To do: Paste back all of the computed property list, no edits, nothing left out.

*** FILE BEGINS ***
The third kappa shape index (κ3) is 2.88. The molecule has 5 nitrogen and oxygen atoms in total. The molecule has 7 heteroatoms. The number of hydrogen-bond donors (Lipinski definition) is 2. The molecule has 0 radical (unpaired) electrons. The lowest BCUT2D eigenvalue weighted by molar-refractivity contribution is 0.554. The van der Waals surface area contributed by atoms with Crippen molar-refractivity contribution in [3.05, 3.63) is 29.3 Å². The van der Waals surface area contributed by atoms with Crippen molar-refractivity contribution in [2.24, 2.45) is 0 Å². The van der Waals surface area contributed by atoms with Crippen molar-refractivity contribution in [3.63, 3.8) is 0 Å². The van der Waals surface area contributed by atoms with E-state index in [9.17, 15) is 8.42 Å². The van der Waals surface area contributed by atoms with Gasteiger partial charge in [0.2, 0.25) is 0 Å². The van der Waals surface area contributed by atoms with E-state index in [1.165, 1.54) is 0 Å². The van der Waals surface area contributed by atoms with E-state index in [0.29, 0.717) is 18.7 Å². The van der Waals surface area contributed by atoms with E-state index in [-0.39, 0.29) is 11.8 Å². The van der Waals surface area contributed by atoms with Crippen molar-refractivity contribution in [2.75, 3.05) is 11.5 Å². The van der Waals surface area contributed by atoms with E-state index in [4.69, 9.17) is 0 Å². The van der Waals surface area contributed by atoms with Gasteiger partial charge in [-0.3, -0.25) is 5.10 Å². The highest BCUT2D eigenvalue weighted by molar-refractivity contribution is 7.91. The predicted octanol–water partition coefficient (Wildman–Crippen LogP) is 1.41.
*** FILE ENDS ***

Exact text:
The third kappa shape index (κ3) is 2.88. The molecule has 5 nitrogen and oxygen atoms in total. The molecule has 7 heteroatoms. The number of hydrogen-bond donors (Lipinski definition) is 2. The molecule has 0 radical (unpaired) electrons. The lowest BCUT2D eigenvalue weighted by molar-refractivity contribution is 0.554. The van der Waals surface area contributed by atoms with Crippen molar-refractivity contribution in [3.05, 3.63) is 29.3 Å². The van der Waals surface area contributed by atoms with Crippen molar-refractivity contribution in [2.24, 2.45) is 0 Å². The van der Waals surface area contributed by atoms with Crippen molar-refractivity contribution in [3.63, 3.8) is 0 Å². The van der Waals surface area contributed by atoms with E-state index in [9.17, 15) is 8.42 Å². The van der Waals surface area contributed by atoms with Gasteiger partial charge in [0.2, 0.25) is 0 Å². The van der Waals surface area contributed by atoms with E-state index in [1.165, 1.54) is 0 Å². The van der Waals surface area contributed by atoms with E-state index in [0.29, 0.717) is 18.7 Å². The van der Waals surface area contributed by atoms with E-state index in [-0.39, 0.29) is 11.8 Å². The van der Waals surface area contributed by atoms with Crippen molar-refractivity contribution in [2.75, 3.05) is 11.5 Å². The van der Waals surface area contributed by atoms with E-state index in [4.69, 9.17) is 0 Å². The van der Waals surface area contributed by atoms with Gasteiger partial charge in [-0.3, -0.25) is 5.10 Å². The highest BCUT2D eigenvalue weighted by molar-refractivity contribution is 7.91. The predicted octanol–water partition coefficient (Wildman–Crippen LogP) is 1.41.